Like snails, onch slugs have a pair of simple eyes on stalks that are only good for detecting light. Most of them look like shell-less snails or a bumpy brownish lump - the word "onch" literally means lump. They are not the prettiest of organisms, but their humble appearance grants them excellent camouflage. It definitely follows the wise adage that if you do not want to be eaten, do not look like food!
One unique characteristic of onchs is that they breath air using a simple lung, unlike marine slugs such as nudibranchs that get oxygen via feathery gills. Hence, onchs are considered pulmonates (from the Latin word pulmonarius, meaning of the lung). In this aspect, onchs are more similar to land snails and slugs.
Since onchs need to breath air, they are usually found above the water level on rocks, tree trunks or even man-made surfaces and in the inter-tidal area during low tide where they feed on algae and organic detritus. They scrape bits of algae off the surface with a rough rasp-like mouthpart called a radula.
Coupling in onchs is a strange affair. These slugs are hermaphrodites bearing both male and female organs. When they get together, they jab each other with hard and sharp love darts in a courtship ritual prior to mating where sperm is exchanged.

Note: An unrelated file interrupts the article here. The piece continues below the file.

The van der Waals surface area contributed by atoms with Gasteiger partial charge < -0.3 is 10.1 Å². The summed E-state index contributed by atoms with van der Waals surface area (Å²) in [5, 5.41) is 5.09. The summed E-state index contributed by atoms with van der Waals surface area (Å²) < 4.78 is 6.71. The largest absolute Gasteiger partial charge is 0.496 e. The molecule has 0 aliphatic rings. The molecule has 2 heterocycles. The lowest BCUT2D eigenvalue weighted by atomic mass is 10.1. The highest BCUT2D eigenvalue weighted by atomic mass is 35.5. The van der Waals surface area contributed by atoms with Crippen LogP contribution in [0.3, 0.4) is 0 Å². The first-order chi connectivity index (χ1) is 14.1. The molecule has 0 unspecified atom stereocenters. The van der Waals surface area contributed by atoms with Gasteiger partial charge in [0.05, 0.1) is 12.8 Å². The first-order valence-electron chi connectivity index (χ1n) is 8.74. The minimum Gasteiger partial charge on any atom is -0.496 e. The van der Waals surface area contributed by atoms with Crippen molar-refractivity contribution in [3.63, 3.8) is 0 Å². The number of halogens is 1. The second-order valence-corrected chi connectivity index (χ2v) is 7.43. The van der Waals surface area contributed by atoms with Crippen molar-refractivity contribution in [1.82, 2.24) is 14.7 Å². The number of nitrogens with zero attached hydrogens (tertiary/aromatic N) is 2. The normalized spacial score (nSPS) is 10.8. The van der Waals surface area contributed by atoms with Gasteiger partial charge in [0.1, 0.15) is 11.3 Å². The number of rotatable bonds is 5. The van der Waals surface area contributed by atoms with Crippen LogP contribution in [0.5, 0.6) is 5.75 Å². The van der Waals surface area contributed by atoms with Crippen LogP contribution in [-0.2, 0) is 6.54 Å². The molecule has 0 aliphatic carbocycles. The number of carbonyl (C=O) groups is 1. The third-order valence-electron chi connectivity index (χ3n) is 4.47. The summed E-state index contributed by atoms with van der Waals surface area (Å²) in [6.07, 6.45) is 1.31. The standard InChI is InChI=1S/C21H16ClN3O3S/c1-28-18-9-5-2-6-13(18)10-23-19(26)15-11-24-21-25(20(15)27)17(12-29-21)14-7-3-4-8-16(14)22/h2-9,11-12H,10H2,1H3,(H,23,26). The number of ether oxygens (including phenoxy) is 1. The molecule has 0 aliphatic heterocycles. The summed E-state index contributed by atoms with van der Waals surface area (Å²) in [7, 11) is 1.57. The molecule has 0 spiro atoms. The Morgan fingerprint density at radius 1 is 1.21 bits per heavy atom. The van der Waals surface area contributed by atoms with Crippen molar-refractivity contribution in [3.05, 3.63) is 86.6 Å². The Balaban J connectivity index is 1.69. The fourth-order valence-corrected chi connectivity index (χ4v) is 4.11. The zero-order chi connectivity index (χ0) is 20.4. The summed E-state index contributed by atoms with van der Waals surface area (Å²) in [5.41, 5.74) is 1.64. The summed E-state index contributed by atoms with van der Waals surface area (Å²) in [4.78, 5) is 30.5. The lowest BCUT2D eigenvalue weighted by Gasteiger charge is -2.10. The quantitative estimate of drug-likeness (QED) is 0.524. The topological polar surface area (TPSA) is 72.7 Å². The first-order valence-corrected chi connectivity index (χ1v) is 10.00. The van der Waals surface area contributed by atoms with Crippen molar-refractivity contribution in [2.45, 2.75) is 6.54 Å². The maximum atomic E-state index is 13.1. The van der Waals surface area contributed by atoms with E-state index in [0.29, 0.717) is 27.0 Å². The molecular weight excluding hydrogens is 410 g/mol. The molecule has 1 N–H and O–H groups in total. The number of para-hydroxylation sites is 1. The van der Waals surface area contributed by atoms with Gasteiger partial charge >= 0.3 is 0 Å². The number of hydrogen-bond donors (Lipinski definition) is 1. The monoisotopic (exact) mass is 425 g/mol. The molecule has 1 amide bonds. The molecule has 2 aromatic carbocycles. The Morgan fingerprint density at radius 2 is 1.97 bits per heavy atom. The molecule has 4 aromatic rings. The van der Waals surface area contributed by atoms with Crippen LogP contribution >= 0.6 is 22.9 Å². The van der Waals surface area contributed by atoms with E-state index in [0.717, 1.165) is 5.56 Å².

A soft-bodied animal living out of water will often face 2 major problems that is dangerous to its health - drying out and predators. Onch slugs are extremely well suited to their habitats and combat desiccation and predators with both structural and behavioural adaptations.
A thick mucus is secreted, covering the skin of the animal to prevent desiccation. In addition, the mucus is also thought to be foul tasting, and any predator attempting to swallow an onch will get a mouthful of a yucky gooey lump. In some species, the mucus leaves a trail for the onch to follow back to their own home.
Some onch can also burrow into the substrate to avoid heat, strong currents and predators. This one below burrowed into the mud within seconds upon sensing danger. Couple excellent camouflage, multi-purpose mucus and a nifty burrowing behaviour, onchs have a lot going for them where survival is concerned.
Unfortunately, on the whole, these charming creatures remain a poorly studied group and little is known about the biology of onch slugs in Singapore. Hopefully, more work can be done in this area to demystify these amazing little slugs.
- McFaruume, I. D. 1980. Trail-following and trail-searching behavior in homing of the intertidal gastropod mollusc, Onchidium verruculatum. Marine and Freshwater Behaviour and Physiology 7(1): 95-108.
- Ng, P. K. L. and Sivasothi. N. 1991. Mangrove slugs (Onchidiidae). A Guide to the Mangroves of Singapore Volume 2. Singapore Science Centre.